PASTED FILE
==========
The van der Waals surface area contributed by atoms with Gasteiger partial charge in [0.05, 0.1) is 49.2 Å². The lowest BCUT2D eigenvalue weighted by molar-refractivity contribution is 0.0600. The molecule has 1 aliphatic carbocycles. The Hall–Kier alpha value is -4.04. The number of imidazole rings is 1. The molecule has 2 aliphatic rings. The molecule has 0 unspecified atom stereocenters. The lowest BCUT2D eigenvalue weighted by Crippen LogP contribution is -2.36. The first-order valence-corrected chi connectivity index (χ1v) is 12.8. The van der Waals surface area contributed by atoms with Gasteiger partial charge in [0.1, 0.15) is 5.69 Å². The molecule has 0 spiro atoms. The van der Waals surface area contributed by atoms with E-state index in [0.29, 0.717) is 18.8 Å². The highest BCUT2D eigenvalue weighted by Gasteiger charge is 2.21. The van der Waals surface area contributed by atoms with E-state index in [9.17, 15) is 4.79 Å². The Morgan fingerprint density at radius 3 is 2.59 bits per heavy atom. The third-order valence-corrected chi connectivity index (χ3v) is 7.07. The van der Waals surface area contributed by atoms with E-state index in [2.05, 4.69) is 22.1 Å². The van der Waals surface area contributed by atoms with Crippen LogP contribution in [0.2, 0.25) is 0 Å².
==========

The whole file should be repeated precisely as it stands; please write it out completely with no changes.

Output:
The van der Waals surface area contributed by atoms with Gasteiger partial charge in [0.05, 0.1) is 49.2 Å². The lowest BCUT2D eigenvalue weighted by molar-refractivity contribution is 0.0600. The molecule has 1 aliphatic carbocycles. The Hall–Kier alpha value is -4.04. The number of imidazole rings is 1. The molecule has 2 aliphatic rings. The molecule has 0 unspecified atom stereocenters. The lowest BCUT2D eigenvalue weighted by Crippen LogP contribution is -2.36. The first-order valence-corrected chi connectivity index (χ1v) is 12.8. The van der Waals surface area contributed by atoms with Gasteiger partial charge in [0.1, 0.15) is 5.69 Å². The molecule has 0 spiro atoms. The van der Waals surface area contributed by atoms with E-state index in [0.29, 0.717) is 18.8 Å². The highest BCUT2D eigenvalue weighted by Gasteiger charge is 2.21. The van der Waals surface area contributed by atoms with E-state index in [9.17, 15) is 4.79 Å². The Morgan fingerprint density at radius 3 is 2.59 bits per heavy atom. The third-order valence-corrected chi connectivity index (χ3v) is 7.07. The van der Waals surface area contributed by atoms with E-state index in [2.05, 4.69) is 22.1 Å². The van der Waals surface area contributed by atoms with Crippen LogP contribution in [0.2, 0.25) is 0 Å².